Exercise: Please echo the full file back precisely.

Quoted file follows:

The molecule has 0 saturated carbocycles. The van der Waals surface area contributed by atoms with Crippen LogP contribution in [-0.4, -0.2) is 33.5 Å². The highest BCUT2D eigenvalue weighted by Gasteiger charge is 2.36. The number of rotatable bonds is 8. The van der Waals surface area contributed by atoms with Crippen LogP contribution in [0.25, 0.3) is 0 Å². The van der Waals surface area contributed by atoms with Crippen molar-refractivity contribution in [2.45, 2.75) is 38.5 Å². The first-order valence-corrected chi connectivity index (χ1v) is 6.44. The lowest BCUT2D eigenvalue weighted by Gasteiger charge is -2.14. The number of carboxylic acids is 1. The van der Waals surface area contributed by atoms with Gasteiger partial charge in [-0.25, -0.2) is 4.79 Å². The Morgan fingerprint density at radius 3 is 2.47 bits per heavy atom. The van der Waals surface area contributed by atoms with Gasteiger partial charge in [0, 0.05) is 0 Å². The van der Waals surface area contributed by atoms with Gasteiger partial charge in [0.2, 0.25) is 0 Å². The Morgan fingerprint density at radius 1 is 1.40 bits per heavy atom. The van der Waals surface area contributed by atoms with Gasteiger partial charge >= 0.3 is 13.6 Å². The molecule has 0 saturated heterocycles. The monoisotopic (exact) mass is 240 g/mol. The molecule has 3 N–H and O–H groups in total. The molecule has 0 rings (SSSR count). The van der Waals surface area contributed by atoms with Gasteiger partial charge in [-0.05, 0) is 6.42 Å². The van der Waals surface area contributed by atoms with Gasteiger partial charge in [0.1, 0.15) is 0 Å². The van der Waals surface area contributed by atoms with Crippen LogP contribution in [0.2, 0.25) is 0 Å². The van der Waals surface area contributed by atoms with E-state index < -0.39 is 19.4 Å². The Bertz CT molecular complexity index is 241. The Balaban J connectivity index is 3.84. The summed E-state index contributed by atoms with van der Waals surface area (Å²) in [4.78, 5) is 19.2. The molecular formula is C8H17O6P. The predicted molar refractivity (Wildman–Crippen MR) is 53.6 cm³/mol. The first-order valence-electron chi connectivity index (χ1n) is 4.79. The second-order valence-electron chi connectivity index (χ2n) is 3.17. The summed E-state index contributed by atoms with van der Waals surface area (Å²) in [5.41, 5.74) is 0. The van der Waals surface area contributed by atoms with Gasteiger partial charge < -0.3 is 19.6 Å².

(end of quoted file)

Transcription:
The molecule has 0 saturated carbocycles. The van der Waals surface area contributed by atoms with Crippen LogP contribution in [-0.4, -0.2) is 33.5 Å². The highest BCUT2D eigenvalue weighted by Gasteiger charge is 2.36. The number of rotatable bonds is 8. The van der Waals surface area contributed by atoms with Crippen LogP contribution in [0.25, 0.3) is 0 Å². The van der Waals surface area contributed by atoms with Crippen molar-refractivity contribution in [2.45, 2.75) is 38.5 Å². The first-order valence-corrected chi connectivity index (χ1v) is 6.44. The lowest BCUT2D eigenvalue weighted by Gasteiger charge is -2.14. The number of carboxylic acids is 1. The van der Waals surface area contributed by atoms with Gasteiger partial charge in [-0.25, -0.2) is 4.79 Å². The Morgan fingerprint density at radius 3 is 2.47 bits per heavy atom. The van der Waals surface area contributed by atoms with Gasteiger partial charge in [0, 0.05) is 0 Å². The van der Waals surface area contributed by atoms with Gasteiger partial charge in [0.2, 0.25) is 0 Å². The Morgan fingerprint density at radius 1 is 1.40 bits per heavy atom. The van der Waals surface area contributed by atoms with Gasteiger partial charge >= 0.3 is 13.6 Å². The molecule has 0 saturated heterocycles. The monoisotopic (exact) mass is 240 g/mol. The molecule has 3 N–H and O–H groups in total. The molecule has 0 rings (SSSR count). The van der Waals surface area contributed by atoms with Gasteiger partial charge in [-0.05, 0) is 6.42 Å². The van der Waals surface area contributed by atoms with Gasteiger partial charge in [0.1, 0.15) is 0 Å². The van der Waals surface area contributed by atoms with Crippen LogP contribution in [0.2, 0.25) is 0 Å². The van der Waals surface area contributed by atoms with E-state index < -0.39 is 19.4 Å². The Bertz CT molecular complexity index is 241. The Balaban J connectivity index is 3.84. The summed E-state index contributed by atoms with van der Waals surface area (Å²) in [4.78, 5) is 19.2. The molecular formula is C8H17O6P. The predicted molar refractivity (Wildman–Crippen MR) is 53.6 cm³/mol. The first-order valence-electron chi connectivity index (χ1n) is 4.79. The second-order valence-electron chi connectivity index (χ2n) is 3.17. The summed E-state index contributed by atoms with van der Waals surface area (Å²) in [5.41, 5.74) is 0. The van der Waals surface area contributed by atoms with Gasteiger partial charge < -0.3 is 19.6 Å².